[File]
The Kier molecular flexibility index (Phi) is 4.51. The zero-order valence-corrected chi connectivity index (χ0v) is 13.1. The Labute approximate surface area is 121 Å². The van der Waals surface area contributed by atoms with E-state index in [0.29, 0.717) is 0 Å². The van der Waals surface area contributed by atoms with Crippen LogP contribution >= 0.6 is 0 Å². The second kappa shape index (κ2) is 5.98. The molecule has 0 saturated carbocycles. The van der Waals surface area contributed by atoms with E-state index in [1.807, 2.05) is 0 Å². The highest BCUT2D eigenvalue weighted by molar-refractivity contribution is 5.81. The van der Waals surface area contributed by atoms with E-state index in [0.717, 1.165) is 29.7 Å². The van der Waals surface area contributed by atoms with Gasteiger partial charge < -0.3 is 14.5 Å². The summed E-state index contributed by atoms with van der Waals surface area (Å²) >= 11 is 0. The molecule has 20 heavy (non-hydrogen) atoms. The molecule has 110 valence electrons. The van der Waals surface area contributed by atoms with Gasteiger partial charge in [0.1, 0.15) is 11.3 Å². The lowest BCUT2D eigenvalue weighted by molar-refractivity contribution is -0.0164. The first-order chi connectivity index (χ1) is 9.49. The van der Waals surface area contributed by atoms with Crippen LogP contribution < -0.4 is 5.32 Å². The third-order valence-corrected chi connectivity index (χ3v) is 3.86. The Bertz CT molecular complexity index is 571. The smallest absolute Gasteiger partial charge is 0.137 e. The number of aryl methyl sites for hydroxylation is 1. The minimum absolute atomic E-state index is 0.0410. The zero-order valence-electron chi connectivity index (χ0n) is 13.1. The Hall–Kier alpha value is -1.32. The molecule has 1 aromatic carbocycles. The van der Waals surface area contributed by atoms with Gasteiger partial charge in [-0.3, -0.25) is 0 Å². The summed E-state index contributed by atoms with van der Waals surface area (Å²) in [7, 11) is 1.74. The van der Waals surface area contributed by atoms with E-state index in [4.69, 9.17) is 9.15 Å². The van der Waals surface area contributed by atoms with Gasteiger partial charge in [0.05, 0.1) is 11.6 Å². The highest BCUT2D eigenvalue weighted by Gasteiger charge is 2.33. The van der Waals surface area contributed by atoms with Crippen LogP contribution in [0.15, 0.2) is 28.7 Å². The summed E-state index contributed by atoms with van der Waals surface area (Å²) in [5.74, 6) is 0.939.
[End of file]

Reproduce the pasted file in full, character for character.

The Kier molecular flexibility index (Phi) is 4.51. The zero-order valence-corrected chi connectivity index (χ0v) is 13.1. The Labute approximate surface area is 121 Å². The van der Waals surface area contributed by atoms with E-state index in [0.29, 0.717) is 0 Å². The van der Waals surface area contributed by atoms with Crippen LogP contribution >= 0.6 is 0 Å². The second kappa shape index (κ2) is 5.98. The molecule has 0 saturated carbocycles. The van der Waals surface area contributed by atoms with E-state index in [1.807, 2.05) is 0 Å². The highest BCUT2D eigenvalue weighted by molar-refractivity contribution is 5.81. The van der Waals surface area contributed by atoms with E-state index in [0.717, 1.165) is 29.7 Å². The van der Waals surface area contributed by atoms with Gasteiger partial charge < -0.3 is 14.5 Å². The summed E-state index contributed by atoms with van der Waals surface area (Å²) >= 11 is 0. The molecule has 20 heavy (non-hydrogen) atoms. The molecule has 110 valence electrons. The van der Waals surface area contributed by atoms with Gasteiger partial charge in [0.1, 0.15) is 11.3 Å². The lowest BCUT2D eigenvalue weighted by molar-refractivity contribution is -0.0164. The first-order chi connectivity index (χ1) is 9.49. The van der Waals surface area contributed by atoms with Crippen LogP contribution < -0.4 is 5.32 Å². The third-order valence-corrected chi connectivity index (χ3v) is 3.86. The Bertz CT molecular complexity index is 571. The smallest absolute Gasteiger partial charge is 0.137 e. The number of aryl methyl sites for hydroxylation is 1. The minimum absolute atomic E-state index is 0.0410. The zero-order valence-electron chi connectivity index (χ0n) is 13.1. The Hall–Kier alpha value is -1.32. The molecule has 1 aromatic carbocycles. The van der Waals surface area contributed by atoms with Gasteiger partial charge in [-0.3, -0.25) is 0 Å². The summed E-state index contributed by atoms with van der Waals surface area (Å²) in [7, 11) is 1.74. The van der Waals surface area contributed by atoms with E-state index in [4.69, 9.17) is 9.15 Å². The van der Waals surface area contributed by atoms with Gasteiger partial charge in [0.05, 0.1) is 11.6 Å². The highest BCUT2D eigenvalue weighted by Gasteiger charge is 2.33. The van der Waals surface area contributed by atoms with Crippen LogP contribution in [0.15, 0.2) is 28.7 Å². The summed E-state index contributed by atoms with van der Waals surface area (Å²) in [5.74, 6) is 0.939.